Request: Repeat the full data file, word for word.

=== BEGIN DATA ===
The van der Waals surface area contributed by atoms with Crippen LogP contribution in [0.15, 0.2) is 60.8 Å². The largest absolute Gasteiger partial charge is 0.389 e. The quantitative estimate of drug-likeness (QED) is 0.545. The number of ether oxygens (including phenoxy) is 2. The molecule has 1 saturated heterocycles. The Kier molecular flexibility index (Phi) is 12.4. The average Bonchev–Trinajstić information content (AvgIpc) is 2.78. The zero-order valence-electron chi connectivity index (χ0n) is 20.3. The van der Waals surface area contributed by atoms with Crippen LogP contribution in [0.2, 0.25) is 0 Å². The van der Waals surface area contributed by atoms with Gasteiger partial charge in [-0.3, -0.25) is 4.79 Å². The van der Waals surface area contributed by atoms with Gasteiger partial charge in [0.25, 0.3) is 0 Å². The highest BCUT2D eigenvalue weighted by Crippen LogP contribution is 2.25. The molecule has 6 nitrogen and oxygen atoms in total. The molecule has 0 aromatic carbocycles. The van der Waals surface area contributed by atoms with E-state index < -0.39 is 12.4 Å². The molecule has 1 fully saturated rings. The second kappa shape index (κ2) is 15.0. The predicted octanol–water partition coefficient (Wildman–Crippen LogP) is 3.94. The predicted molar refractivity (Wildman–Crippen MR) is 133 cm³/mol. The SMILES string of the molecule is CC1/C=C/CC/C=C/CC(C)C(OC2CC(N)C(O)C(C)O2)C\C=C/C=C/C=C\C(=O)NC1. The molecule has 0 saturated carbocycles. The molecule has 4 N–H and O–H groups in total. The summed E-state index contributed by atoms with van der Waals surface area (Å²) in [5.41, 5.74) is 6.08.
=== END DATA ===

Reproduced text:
The van der Waals surface area contributed by atoms with Crippen LogP contribution in [0.15, 0.2) is 60.8 Å². The largest absolute Gasteiger partial charge is 0.389 e. The quantitative estimate of drug-likeness (QED) is 0.545. The number of ether oxygens (including phenoxy) is 2. The molecule has 1 saturated heterocycles. The Kier molecular flexibility index (Phi) is 12.4. The average Bonchev–Trinajstić information content (AvgIpc) is 2.78. The zero-order valence-electron chi connectivity index (χ0n) is 20.3. The van der Waals surface area contributed by atoms with Crippen LogP contribution in [0.2, 0.25) is 0 Å². The van der Waals surface area contributed by atoms with Gasteiger partial charge in [-0.3, -0.25) is 4.79 Å². The van der Waals surface area contributed by atoms with Gasteiger partial charge in [0.25, 0.3) is 0 Å². The highest BCUT2D eigenvalue weighted by Crippen LogP contribution is 2.25. The molecule has 6 nitrogen and oxygen atoms in total. The molecule has 0 aromatic carbocycles. The van der Waals surface area contributed by atoms with E-state index < -0.39 is 12.4 Å². The molecule has 1 fully saturated rings. The second kappa shape index (κ2) is 15.0. The predicted octanol–water partition coefficient (Wildman–Crippen LogP) is 3.94. The predicted molar refractivity (Wildman–Crippen MR) is 133 cm³/mol. The SMILES string of the molecule is CC1/C=C/CC/C=C/CC(C)C(OC2CC(N)C(O)C(C)O2)C\C=C/C=C/C=C\C(=O)NC1. The molecule has 0 saturated carbocycles. The molecule has 4 N–H and O–H groups in total. The summed E-state index contributed by atoms with van der Waals surface area (Å²) in [5.41, 5.74) is 6.08.